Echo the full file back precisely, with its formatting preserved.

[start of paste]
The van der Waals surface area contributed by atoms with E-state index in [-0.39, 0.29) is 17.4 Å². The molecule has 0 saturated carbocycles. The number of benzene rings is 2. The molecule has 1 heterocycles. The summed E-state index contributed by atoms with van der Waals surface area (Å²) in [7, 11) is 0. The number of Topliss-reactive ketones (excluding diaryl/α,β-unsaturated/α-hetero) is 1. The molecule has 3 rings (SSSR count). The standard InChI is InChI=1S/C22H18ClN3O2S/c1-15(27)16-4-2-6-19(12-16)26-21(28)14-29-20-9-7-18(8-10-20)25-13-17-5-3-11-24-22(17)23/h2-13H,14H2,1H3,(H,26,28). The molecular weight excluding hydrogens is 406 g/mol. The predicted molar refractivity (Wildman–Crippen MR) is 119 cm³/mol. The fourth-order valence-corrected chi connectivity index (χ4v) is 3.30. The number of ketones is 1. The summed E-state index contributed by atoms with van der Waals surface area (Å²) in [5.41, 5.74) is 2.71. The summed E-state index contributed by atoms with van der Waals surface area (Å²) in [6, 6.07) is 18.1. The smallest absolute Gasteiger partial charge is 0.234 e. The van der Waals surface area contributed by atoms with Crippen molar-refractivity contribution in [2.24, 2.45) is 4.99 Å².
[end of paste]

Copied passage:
The van der Waals surface area contributed by atoms with E-state index in [-0.39, 0.29) is 17.4 Å². The molecule has 0 saturated carbocycles. The number of benzene rings is 2. The molecule has 1 heterocycles. The summed E-state index contributed by atoms with van der Waals surface area (Å²) in [7, 11) is 0. The number of Topliss-reactive ketones (excluding diaryl/α,β-unsaturated/α-hetero) is 1. The molecule has 3 rings (SSSR count). The standard InChI is InChI=1S/C22H18ClN3O2S/c1-15(27)16-4-2-6-19(12-16)26-21(28)14-29-20-9-7-18(8-10-20)25-13-17-5-3-11-24-22(17)23/h2-13H,14H2,1H3,(H,26,28). The molecular weight excluding hydrogens is 406 g/mol. The predicted molar refractivity (Wildman–Crippen MR) is 119 cm³/mol. The fourth-order valence-corrected chi connectivity index (χ4v) is 3.30. The number of ketones is 1. The summed E-state index contributed by atoms with van der Waals surface area (Å²) in [5.41, 5.74) is 2.71. The summed E-state index contributed by atoms with van der Waals surface area (Å²) in [6, 6.07) is 18.1. The smallest absolute Gasteiger partial charge is 0.234 e. The van der Waals surface area contributed by atoms with Crippen molar-refractivity contribution in [2.24, 2.45) is 4.99 Å².